The story of medicine development
(including details of a simple practical experiment)
Diabetes mellitus affects around 150 million people around the world. There are two main types of
diabetes mellitus. Type 1 diabetes often starts in very young people and is due to absence of a hormone
called insulin that is normally produced by the pancreas and that keeps the amount of sugar (glucose) in
the blood under control. In type 1 diabetes the body’s immune system destroys the cells that produce
insulin. The much more common type 2 diabetes typically starts in older people and is due to the combined
effect of a reduced production of insulin and a reduced action of insulin in the body. All patients with Type
1 diabetes require daily injections of insulin, without which they will die. Many patients with type 2
diabetes also need insulin injections, although there are also medicines in tablet form that can help many of
these patients. Insulin has saved countless lives and it is estimated that, worldwide, there are 15 million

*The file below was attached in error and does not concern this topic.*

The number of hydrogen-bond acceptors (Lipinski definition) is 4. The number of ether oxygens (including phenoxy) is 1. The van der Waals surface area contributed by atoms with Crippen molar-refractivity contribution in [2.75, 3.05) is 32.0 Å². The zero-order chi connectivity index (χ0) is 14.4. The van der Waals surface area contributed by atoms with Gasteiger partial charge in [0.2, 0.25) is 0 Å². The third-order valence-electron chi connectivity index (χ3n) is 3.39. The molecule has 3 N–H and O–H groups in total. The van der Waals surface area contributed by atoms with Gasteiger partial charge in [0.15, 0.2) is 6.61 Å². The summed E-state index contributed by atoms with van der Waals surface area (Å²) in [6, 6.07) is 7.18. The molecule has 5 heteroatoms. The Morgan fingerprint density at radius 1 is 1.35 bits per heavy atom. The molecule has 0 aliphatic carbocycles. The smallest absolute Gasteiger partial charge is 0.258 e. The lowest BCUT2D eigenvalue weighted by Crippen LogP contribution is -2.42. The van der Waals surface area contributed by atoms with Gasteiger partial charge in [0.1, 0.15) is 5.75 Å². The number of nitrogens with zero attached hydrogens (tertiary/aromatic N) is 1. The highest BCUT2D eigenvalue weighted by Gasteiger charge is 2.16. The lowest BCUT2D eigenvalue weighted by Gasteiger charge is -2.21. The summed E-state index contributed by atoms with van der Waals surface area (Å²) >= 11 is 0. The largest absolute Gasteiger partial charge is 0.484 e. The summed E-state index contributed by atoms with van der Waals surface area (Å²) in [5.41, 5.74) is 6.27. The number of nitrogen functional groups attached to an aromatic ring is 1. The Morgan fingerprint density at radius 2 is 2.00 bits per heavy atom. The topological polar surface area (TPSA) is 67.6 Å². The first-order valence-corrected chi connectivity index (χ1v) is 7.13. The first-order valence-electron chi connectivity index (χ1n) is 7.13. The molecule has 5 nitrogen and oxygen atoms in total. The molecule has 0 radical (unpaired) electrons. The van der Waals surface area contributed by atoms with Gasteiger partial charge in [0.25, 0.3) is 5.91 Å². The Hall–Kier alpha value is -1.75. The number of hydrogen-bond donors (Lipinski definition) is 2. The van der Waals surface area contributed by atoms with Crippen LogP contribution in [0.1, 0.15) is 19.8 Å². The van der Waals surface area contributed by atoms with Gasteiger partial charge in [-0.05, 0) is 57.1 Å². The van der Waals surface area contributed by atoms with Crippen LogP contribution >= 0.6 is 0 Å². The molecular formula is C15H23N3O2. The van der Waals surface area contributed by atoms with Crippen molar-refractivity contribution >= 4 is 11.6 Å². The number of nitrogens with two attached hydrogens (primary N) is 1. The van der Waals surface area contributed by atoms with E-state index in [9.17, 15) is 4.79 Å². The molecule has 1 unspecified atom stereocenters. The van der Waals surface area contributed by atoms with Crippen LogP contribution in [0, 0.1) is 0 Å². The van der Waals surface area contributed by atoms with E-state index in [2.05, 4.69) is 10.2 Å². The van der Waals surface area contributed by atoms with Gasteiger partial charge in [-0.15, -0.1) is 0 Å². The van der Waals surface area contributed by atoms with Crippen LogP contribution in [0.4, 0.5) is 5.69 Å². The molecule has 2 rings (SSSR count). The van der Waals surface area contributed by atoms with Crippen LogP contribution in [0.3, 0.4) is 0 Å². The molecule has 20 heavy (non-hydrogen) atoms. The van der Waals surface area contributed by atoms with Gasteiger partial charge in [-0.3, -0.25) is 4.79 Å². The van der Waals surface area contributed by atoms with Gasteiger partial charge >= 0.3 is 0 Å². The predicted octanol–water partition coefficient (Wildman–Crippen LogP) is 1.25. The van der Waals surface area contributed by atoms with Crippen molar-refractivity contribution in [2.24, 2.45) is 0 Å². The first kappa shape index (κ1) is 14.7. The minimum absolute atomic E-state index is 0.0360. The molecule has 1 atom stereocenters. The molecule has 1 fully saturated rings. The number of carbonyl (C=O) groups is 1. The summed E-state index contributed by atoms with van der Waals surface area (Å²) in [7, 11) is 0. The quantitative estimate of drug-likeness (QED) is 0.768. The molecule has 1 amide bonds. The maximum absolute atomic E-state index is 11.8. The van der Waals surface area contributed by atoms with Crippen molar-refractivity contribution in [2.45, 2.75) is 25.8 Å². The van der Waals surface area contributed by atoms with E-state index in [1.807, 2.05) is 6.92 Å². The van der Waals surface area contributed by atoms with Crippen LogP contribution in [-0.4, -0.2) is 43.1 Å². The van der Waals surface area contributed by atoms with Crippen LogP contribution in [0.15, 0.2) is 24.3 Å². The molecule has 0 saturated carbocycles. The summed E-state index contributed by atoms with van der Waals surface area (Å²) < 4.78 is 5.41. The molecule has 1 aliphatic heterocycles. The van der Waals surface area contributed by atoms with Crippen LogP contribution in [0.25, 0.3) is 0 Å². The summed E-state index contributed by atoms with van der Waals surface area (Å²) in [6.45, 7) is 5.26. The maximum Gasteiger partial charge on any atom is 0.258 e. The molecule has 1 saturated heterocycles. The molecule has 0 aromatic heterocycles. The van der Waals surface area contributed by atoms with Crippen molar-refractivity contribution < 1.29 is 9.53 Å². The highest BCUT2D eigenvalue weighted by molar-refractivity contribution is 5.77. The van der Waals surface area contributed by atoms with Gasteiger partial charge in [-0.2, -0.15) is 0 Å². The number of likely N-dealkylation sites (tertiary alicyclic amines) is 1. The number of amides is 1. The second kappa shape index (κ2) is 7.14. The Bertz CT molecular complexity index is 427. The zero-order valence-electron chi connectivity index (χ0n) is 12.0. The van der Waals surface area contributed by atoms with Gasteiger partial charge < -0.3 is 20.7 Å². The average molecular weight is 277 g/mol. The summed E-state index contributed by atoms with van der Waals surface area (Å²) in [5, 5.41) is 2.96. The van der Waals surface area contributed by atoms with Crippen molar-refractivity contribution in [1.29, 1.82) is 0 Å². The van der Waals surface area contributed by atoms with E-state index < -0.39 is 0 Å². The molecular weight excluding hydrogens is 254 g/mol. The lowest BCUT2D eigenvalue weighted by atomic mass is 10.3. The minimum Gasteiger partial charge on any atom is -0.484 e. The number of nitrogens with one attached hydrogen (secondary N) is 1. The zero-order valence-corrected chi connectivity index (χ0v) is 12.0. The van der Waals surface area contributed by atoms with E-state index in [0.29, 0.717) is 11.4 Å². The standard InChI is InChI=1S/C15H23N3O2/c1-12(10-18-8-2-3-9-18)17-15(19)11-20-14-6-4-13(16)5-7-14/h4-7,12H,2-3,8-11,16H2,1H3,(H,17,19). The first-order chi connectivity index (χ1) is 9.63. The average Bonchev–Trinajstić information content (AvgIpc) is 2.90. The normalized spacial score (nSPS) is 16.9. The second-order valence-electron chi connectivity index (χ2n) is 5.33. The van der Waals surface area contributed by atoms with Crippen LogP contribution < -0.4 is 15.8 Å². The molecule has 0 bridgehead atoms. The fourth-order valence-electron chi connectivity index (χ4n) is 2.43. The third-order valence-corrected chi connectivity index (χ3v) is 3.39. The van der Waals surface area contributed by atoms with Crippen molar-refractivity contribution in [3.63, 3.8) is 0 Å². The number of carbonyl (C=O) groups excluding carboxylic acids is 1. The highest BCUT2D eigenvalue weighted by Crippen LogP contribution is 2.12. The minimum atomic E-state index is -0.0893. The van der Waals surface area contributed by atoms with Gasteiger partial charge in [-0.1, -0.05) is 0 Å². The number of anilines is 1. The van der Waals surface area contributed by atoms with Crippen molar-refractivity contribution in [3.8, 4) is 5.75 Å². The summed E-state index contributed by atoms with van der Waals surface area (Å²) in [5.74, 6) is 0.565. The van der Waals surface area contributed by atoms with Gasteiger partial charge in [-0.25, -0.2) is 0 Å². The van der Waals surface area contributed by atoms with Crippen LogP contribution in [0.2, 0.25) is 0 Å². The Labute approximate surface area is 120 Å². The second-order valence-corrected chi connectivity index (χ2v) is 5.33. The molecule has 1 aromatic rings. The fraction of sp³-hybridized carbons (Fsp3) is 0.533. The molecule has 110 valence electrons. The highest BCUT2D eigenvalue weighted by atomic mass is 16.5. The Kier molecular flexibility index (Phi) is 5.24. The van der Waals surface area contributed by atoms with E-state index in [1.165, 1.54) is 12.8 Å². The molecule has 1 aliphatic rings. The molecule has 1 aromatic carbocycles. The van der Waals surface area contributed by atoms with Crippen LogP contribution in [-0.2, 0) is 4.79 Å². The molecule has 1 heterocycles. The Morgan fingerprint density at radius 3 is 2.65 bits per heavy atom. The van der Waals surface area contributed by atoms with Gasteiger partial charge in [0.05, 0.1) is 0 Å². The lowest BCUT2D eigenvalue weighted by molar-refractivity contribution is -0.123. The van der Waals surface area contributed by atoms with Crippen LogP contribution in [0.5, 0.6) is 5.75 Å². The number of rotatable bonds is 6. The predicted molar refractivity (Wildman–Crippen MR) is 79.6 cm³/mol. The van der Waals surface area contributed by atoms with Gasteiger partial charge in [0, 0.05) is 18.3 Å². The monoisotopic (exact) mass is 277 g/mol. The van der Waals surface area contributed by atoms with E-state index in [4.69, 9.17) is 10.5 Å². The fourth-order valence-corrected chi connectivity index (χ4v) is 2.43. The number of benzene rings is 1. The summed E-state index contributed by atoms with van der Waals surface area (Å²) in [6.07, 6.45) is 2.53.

people alive today who owe their lives to the discovery of insulin. However, it must be injected and, even
with insulin treatment, the blood sugar concentration is difficult to control perfectly. Due to imperfect
blood sugar control, many patients with diabetes still suffer long term complications, which can result in
blindness, kidney failure and damage to nerves. Thus research continues to better understand what goes
wrong in patients with diabetes and to develop new, better and more convenient treatments.
1500 BC. The earliest recorded symptoms of the disease were described in the Ebers Papyrus of
150 AD. Arataeus of Cappadocia was the healer who gave the disease its name – diabetes, which
is from the Greek word meaning to “flow through a siphon” and relates to the large amount of